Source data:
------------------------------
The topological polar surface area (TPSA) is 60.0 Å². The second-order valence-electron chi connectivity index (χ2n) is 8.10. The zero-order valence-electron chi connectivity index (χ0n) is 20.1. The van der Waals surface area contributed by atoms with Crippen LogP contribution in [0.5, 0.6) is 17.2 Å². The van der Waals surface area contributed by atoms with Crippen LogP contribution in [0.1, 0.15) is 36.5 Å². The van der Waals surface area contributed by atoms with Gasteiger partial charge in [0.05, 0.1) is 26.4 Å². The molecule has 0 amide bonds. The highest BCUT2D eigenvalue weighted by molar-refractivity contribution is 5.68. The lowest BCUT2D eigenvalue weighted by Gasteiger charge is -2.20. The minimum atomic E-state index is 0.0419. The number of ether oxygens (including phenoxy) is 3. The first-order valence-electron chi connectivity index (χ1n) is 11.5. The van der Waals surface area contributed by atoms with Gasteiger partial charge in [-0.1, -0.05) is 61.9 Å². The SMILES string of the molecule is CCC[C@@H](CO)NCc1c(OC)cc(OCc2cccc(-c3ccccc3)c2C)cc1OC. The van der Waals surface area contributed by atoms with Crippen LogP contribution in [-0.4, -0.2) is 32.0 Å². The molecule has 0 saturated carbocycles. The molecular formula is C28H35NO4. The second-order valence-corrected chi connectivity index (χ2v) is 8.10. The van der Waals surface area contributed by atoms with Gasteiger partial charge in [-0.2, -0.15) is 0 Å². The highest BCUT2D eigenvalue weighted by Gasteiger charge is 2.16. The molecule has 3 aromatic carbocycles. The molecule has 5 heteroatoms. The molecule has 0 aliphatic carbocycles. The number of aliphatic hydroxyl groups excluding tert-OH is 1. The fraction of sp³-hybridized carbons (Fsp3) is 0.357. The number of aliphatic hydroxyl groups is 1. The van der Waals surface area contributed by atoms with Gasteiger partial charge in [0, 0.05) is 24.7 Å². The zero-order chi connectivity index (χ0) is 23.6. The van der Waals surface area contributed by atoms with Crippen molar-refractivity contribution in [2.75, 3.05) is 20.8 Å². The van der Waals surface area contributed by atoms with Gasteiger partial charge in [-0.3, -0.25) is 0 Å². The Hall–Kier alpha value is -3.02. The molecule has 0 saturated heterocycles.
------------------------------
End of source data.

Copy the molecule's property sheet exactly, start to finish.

The topological polar surface area (TPSA) is 60.0 Å². The second-order valence-electron chi connectivity index (χ2n) is 8.10. The zero-order valence-electron chi connectivity index (χ0n) is 20.1. The van der Waals surface area contributed by atoms with Crippen LogP contribution in [0.5, 0.6) is 17.2 Å². The van der Waals surface area contributed by atoms with Crippen LogP contribution in [0.1, 0.15) is 36.5 Å². The van der Waals surface area contributed by atoms with Gasteiger partial charge in [0.05, 0.1) is 26.4 Å². The molecule has 0 amide bonds. The highest BCUT2D eigenvalue weighted by molar-refractivity contribution is 5.68. The lowest BCUT2D eigenvalue weighted by Gasteiger charge is -2.20. The minimum atomic E-state index is 0.0419. The number of ether oxygens (including phenoxy) is 3. The first-order valence-electron chi connectivity index (χ1n) is 11.5. The van der Waals surface area contributed by atoms with Gasteiger partial charge in [-0.1, -0.05) is 61.9 Å². The SMILES string of the molecule is CCC[C@@H](CO)NCc1c(OC)cc(OCc2cccc(-c3ccccc3)c2C)cc1OC. The van der Waals surface area contributed by atoms with Crippen LogP contribution in [-0.4, -0.2) is 32.0 Å². The molecule has 0 saturated carbocycles. The molecular formula is C28H35NO4. The second-order valence-corrected chi connectivity index (χ2v) is 8.10. The van der Waals surface area contributed by atoms with Gasteiger partial charge in [-0.2, -0.15) is 0 Å². The highest BCUT2D eigenvalue weighted by Gasteiger charge is 2.16. The molecule has 3 aromatic carbocycles. The molecule has 5 heteroatoms. The molecule has 0 aliphatic carbocycles. The number of aliphatic hydroxyl groups excluding tert-OH is 1. The fraction of sp³-hybridized carbons (Fsp3) is 0.357. The number of aliphatic hydroxyl groups is 1. The van der Waals surface area contributed by atoms with Gasteiger partial charge in [0, 0.05) is 24.7 Å². The zero-order chi connectivity index (χ0) is 23.6. The van der Waals surface area contributed by atoms with Crippen molar-refractivity contribution in [2.75, 3.05) is 20.8 Å². The van der Waals surface area contributed by atoms with Gasteiger partial charge in [-0.3, -0.25) is 0 Å². The Hall–Kier alpha value is -3.02. The molecule has 0 saturated heterocycles.